An Energy Policy for Oklahoma?

Article excerpt

Does Oklahoma have a state energy policy?

With attention being focused on the national energy policy legislation of President George W. Bush it may be time for Oklahoma's governor and Legislature to begin looking at a state plan of its own.

Immediately prior to the August recess the Republican-controlled U.S. House of Representatives approved legislation that is a striking affirmation of the president's energy policy. It passed the Securing America's Energy Future (SAEF) Act of 2001 by a vote of 240 to 189.

No doubt the legislation will face tougher times in the Senate, but some encouraging signs have recently come from that Democratic- controlled body. It certainly would be a major step toward a national energy policy.

And what role do states have in the development of that policy? An important one according to Gov. Frank Keating. At a recent National Governor's Association meeting he stressed the need for state involvement.

"Energy issues must be addressed nationally, but state and local authority over energy and environmental matters needs to be maintained. It would be a mistake to develop a national policy without the full cooperation and partnership with the states and their governors," he said.

A National Governor's Association Natural Resources committee of which the governor is vice chairman, made a series of recommendations dealing mostly with domestic production and refining capacity. Keating called it a "balanced approach to conservation, consumption, environmental concerns and protection of the domestic oil industry."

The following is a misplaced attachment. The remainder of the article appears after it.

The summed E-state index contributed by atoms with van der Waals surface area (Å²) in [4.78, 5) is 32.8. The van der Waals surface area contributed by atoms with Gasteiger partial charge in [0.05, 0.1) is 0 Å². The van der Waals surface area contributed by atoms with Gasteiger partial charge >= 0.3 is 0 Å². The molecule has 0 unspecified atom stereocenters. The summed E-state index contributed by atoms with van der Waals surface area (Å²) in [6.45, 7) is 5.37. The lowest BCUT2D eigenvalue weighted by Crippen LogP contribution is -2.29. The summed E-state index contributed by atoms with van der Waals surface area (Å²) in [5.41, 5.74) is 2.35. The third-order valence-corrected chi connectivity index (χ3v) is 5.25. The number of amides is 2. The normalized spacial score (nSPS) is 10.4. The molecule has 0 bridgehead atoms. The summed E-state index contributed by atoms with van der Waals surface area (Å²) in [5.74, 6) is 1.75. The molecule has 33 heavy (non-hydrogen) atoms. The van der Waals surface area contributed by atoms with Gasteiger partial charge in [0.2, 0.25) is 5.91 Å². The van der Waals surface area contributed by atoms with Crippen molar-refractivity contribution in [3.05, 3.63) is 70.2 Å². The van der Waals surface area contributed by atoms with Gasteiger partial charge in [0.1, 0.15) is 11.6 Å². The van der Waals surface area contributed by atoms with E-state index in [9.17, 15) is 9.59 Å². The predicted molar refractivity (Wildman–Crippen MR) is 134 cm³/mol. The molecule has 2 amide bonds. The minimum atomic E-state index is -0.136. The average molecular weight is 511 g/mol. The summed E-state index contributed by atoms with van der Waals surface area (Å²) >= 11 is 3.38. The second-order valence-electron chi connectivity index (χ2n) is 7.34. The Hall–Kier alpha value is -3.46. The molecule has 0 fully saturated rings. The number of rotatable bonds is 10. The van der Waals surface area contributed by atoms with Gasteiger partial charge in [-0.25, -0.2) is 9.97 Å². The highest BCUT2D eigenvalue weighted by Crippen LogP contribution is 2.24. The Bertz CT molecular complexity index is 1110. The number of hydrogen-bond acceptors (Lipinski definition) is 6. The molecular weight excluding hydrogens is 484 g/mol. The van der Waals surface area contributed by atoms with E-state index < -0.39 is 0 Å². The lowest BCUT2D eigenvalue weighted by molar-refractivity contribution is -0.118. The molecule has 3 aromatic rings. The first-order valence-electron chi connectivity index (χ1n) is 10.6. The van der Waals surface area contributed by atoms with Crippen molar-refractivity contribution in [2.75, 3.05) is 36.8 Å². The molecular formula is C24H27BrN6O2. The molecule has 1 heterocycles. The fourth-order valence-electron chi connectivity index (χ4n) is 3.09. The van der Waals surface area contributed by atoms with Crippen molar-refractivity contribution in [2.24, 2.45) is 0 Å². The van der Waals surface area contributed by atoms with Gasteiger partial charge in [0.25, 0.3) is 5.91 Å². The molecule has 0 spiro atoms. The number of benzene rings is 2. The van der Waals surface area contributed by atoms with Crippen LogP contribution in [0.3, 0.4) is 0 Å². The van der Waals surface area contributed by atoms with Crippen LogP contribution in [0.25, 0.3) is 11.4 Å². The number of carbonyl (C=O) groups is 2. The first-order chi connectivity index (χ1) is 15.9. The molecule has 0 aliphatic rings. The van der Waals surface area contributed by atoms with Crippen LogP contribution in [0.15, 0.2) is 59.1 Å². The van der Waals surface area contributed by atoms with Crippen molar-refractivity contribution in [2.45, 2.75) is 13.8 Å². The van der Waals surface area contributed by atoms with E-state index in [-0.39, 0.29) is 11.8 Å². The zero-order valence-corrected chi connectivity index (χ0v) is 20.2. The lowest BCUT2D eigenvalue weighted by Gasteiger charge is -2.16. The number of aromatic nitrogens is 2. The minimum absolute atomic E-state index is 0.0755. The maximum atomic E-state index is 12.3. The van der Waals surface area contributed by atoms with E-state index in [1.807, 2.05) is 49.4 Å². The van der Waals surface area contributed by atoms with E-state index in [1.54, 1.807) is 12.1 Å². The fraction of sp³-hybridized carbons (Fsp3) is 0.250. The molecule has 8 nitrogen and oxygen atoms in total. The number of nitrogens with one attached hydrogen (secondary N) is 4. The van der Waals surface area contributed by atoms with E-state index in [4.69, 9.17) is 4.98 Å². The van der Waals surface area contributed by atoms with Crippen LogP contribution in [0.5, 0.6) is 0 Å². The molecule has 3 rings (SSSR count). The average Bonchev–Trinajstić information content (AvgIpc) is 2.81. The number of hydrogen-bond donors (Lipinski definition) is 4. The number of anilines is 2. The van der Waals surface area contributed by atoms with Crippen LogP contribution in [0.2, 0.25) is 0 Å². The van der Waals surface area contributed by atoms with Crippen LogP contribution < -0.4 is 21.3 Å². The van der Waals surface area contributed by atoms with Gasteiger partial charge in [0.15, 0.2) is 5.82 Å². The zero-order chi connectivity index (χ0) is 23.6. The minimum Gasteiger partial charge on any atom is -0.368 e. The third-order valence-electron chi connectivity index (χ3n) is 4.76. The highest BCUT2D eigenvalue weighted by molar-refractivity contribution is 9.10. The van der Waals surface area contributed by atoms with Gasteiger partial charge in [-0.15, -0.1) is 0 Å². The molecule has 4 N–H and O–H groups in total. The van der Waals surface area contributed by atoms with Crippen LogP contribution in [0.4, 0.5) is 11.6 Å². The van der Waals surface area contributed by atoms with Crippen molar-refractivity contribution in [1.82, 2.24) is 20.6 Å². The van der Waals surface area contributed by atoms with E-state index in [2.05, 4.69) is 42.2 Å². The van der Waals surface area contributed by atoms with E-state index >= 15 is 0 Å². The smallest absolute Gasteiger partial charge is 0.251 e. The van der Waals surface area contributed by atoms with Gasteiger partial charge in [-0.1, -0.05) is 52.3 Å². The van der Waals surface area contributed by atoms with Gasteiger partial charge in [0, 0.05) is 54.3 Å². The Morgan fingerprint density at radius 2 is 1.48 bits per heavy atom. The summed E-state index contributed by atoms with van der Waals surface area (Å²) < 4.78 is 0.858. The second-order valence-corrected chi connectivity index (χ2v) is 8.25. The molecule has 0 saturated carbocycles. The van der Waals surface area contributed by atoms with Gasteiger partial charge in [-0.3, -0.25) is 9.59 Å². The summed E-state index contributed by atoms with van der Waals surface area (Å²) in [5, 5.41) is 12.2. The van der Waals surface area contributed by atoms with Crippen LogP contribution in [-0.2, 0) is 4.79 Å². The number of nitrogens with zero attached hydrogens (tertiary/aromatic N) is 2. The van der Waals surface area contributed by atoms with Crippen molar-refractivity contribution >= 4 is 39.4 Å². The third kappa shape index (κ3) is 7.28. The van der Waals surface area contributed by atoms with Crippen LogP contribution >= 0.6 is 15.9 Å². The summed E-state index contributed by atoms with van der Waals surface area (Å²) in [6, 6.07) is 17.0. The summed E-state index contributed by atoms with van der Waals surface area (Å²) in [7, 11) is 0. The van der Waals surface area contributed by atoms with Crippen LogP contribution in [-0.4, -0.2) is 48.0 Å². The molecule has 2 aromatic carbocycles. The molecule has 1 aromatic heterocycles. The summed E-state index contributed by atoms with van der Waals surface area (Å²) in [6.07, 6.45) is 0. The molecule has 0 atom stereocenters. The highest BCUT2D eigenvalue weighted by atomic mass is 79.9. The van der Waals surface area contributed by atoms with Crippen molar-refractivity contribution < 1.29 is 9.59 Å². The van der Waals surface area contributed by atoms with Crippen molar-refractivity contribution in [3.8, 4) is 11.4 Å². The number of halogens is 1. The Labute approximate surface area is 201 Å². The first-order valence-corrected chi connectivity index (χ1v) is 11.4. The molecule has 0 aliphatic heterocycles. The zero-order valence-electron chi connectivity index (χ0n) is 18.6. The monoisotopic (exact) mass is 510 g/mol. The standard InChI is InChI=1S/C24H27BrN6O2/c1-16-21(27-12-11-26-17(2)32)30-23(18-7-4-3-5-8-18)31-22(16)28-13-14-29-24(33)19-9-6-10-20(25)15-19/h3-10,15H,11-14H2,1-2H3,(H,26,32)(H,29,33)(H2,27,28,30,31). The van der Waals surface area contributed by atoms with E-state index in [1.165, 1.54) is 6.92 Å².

As far as a national energy policy for fossil fuel is concerned environmentalists have been big stumbling blocks. Another problem in the past has been lack of agreement, not only in the petroleum industry but among other energy producing sources. That same lack of agreement has occurred between governors from major consuming states and those of producer states.

The result in this case was a matter of agreeing on concepts. In fact the policies the committee outlined lacked specificity.

It is much easier to reach agreement on broad principles and indefinite statements. The problem comes with the details of implementing them. There was little said about how these general statements can be brought to fruition, but the passage of H.R. 4, the SAEF Act by the U.S. House is a definite step in that direction.

Since, as Keating said, the states need to be a factor in any national energy policy, it is equally important they should have similar policies within their own boundaries. These would be aimed at implementing and expanding the national energy policy, and be directed toward similar goals applicable to their particular needs and goals.

Goals for the future

Rep. Larry Rice, D-Pryor, believes an energy policy needs to be developed for Oklahoma. As chairman of the House Energy and Utility Regulation, he has joined with Sen. Kevin Easley to co-sponsor a joint interim study to develop a policy for state energy resources. Easley serves as chair of the Senate Energy and Regulatory affairs Committee.

Rice said he expects the joint committee will begin work in October and continue through November and perhaps into December.

"I want some type of energy policy that will establish goals of where Oklahoma should be in 20 or 25 years."

Rice added the joint committee will be looking at all energy sources, including oil and gas, electricity, coal, and renewables. …

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